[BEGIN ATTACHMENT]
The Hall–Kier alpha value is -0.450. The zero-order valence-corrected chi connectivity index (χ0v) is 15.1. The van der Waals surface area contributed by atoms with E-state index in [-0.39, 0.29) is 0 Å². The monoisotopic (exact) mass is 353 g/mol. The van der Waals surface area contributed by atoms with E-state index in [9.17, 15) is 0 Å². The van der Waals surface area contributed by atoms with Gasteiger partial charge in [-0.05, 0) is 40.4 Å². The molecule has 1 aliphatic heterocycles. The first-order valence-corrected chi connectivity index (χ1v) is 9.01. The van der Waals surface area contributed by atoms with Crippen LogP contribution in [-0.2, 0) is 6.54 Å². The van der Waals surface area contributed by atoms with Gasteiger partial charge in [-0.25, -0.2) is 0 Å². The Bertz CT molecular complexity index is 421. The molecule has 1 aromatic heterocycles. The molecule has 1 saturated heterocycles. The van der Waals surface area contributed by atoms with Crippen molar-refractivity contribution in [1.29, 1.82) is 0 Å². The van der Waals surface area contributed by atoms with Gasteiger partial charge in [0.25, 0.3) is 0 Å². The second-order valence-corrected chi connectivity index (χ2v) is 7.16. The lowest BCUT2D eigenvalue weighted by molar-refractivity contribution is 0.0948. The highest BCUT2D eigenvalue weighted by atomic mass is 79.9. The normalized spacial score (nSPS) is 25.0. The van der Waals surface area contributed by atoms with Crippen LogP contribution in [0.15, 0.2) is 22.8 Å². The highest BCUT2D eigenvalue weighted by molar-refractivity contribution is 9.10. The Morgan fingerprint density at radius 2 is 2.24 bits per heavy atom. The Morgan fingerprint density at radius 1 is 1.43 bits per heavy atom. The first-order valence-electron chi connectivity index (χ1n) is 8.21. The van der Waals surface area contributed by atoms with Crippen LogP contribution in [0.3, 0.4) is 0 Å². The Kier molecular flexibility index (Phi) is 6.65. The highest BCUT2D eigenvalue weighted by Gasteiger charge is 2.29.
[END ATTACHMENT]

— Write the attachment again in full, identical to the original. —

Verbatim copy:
The Hall–Kier alpha value is -0.450. The zero-order valence-corrected chi connectivity index (χ0v) is 15.1. The van der Waals surface area contributed by atoms with E-state index in [-0.39, 0.29) is 0 Å². The monoisotopic (exact) mass is 353 g/mol. The van der Waals surface area contributed by atoms with E-state index in [9.17, 15) is 0 Å². The van der Waals surface area contributed by atoms with Gasteiger partial charge in [-0.05, 0) is 40.4 Å². The molecule has 1 aliphatic heterocycles. The first-order valence-corrected chi connectivity index (χ1v) is 9.01. The van der Waals surface area contributed by atoms with Crippen LogP contribution in [-0.2, 0) is 6.54 Å². The van der Waals surface area contributed by atoms with Gasteiger partial charge in [-0.25, -0.2) is 0 Å². The Bertz CT molecular complexity index is 421. The molecule has 1 aromatic heterocycles. The molecule has 1 saturated heterocycles. The van der Waals surface area contributed by atoms with Crippen molar-refractivity contribution in [1.29, 1.82) is 0 Å². The van der Waals surface area contributed by atoms with Gasteiger partial charge in [0.25, 0.3) is 0 Å². The second-order valence-corrected chi connectivity index (χ2v) is 7.16. The lowest BCUT2D eigenvalue weighted by molar-refractivity contribution is 0.0948. The highest BCUT2D eigenvalue weighted by atomic mass is 79.9. The normalized spacial score (nSPS) is 25.0. The van der Waals surface area contributed by atoms with Crippen LogP contribution in [0.15, 0.2) is 22.8 Å². The highest BCUT2D eigenvalue weighted by molar-refractivity contribution is 9.10. The Morgan fingerprint density at radius 2 is 2.24 bits per heavy atom. The Morgan fingerprint density at radius 1 is 1.43 bits per heavy atom. The first-order valence-electron chi connectivity index (χ1n) is 8.21. The van der Waals surface area contributed by atoms with Crippen LogP contribution in [0.3, 0.4) is 0 Å². The Kier molecular flexibility index (Phi) is 6.65. The highest BCUT2D eigenvalue weighted by Gasteiger charge is 2.29.